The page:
Today’s economists may think that’s [inductive reasoning] what they are doing, but they often aren’t. They begin with models that purport to include all the important variables, then fit facts into the model. When the facts don’t fit, they look for new ones, never considering that the model itself may be flawed.
Furthermore, as I have shown time and time again, they assume away reality in order to construct models that are in “equilibrium” with themselves. This is supposed to give us insight into the reality that has been assumed away.
Arthur Okun was a well-known left-of-center economist last century. He taught at Yale, was Chairman of the Council of Economic Advisors for President Lyndon Johnson, and also did a stint at Brookings.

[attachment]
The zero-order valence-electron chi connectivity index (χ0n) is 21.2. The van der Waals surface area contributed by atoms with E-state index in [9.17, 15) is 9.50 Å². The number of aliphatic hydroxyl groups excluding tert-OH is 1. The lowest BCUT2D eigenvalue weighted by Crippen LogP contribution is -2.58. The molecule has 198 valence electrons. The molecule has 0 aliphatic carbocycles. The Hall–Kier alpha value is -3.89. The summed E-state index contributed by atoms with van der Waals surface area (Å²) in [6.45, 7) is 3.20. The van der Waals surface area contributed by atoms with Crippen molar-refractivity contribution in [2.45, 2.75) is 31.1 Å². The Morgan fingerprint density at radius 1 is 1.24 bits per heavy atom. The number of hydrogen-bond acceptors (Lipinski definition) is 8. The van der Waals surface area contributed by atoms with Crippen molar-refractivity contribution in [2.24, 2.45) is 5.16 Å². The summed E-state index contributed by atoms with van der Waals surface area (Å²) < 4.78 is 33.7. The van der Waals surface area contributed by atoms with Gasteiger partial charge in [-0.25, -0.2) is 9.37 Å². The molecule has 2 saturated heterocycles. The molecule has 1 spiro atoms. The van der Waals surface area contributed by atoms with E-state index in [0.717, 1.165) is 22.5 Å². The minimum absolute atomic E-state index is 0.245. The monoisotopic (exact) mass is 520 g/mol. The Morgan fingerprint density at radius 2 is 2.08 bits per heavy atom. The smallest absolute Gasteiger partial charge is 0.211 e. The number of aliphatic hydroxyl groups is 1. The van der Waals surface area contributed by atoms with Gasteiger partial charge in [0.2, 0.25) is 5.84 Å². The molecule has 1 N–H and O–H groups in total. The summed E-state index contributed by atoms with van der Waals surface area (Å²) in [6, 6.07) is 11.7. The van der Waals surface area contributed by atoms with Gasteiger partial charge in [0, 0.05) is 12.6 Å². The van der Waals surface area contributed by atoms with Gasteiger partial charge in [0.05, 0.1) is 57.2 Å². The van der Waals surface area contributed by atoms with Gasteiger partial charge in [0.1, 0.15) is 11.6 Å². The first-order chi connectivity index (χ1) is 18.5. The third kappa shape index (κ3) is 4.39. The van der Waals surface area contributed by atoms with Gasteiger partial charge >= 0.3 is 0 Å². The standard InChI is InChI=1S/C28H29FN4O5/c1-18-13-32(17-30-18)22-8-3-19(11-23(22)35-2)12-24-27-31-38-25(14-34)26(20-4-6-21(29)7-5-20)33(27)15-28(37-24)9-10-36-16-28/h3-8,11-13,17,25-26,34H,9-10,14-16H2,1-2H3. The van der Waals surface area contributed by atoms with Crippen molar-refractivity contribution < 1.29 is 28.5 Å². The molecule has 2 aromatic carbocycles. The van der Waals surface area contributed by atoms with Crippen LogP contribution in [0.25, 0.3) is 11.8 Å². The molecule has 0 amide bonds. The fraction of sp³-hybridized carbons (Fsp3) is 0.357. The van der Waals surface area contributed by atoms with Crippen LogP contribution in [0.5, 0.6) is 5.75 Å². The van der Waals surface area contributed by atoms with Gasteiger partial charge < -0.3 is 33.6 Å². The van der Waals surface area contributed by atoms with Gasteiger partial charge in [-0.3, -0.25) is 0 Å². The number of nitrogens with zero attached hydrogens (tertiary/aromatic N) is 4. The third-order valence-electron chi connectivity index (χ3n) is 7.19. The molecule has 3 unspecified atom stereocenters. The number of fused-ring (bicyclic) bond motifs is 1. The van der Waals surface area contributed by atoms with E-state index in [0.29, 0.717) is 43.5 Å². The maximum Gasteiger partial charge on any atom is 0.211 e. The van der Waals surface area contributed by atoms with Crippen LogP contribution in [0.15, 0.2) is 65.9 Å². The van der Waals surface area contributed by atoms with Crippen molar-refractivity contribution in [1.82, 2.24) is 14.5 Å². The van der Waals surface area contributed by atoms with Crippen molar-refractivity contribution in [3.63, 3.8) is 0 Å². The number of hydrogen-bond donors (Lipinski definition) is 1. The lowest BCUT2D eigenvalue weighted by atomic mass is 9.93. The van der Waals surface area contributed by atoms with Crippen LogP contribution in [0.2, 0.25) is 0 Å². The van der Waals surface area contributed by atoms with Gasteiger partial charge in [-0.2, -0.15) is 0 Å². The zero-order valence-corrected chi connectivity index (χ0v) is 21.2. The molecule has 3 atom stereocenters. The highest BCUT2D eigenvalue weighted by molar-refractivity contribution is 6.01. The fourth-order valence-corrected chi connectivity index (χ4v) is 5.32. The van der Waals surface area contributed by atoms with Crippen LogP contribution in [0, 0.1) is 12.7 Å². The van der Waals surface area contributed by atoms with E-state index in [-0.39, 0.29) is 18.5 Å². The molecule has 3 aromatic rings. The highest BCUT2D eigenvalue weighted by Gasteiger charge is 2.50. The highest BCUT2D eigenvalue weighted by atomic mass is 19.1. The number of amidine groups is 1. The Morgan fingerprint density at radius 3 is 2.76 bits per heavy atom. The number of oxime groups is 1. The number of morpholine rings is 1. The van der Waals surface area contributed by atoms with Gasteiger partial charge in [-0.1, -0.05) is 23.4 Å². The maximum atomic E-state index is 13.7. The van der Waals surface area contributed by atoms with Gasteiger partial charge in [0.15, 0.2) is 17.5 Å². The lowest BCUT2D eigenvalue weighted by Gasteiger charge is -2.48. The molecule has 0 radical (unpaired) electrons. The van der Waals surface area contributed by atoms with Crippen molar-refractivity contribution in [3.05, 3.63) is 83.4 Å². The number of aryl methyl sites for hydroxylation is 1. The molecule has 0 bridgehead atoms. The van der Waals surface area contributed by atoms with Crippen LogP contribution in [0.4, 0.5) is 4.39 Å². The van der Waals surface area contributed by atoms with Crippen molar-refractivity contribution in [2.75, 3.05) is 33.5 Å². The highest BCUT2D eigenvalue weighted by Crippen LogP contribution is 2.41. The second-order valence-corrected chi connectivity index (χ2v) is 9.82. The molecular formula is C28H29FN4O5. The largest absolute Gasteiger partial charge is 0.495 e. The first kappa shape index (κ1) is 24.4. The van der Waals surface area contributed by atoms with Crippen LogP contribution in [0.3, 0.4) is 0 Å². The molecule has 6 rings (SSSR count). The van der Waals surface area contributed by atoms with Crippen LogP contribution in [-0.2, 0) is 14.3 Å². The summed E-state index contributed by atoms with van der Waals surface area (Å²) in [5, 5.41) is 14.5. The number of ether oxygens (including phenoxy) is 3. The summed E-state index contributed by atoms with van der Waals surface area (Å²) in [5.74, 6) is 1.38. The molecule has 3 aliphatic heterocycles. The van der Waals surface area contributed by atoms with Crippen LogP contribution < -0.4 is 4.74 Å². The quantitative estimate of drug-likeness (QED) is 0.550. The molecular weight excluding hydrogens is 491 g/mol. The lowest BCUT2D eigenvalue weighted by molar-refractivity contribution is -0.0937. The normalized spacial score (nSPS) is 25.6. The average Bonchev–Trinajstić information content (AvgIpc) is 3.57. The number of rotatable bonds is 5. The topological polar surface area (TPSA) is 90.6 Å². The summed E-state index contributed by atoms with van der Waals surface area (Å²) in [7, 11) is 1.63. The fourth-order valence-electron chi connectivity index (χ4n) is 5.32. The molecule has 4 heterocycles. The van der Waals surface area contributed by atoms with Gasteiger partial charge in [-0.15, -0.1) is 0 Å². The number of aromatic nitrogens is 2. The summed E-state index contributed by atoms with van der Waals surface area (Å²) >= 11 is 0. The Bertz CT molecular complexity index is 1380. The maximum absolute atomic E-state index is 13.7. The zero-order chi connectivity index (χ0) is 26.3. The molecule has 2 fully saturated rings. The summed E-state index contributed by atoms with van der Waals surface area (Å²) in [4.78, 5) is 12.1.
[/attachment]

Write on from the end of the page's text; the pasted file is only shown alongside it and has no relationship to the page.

In today’s column, I’m not going to blame him for any of LBJ’s mistakes (being a big spender, creating Medicare and Medicaid).
Instead, I’m going to praise Okun for his honesty. Is his book, Equality and Efficiency: The Big Trade Off, he openly acknowledged that higher taxes and bigger government – policies he often favored – hindered economic performance.
The problem is, they don’t want higher taxes to pay for it. And for now, at least, a majority doesn’t believe socialism is the answer. There is a lot of interesting information to be gleaned from the latest slew of Gallup polls released in November.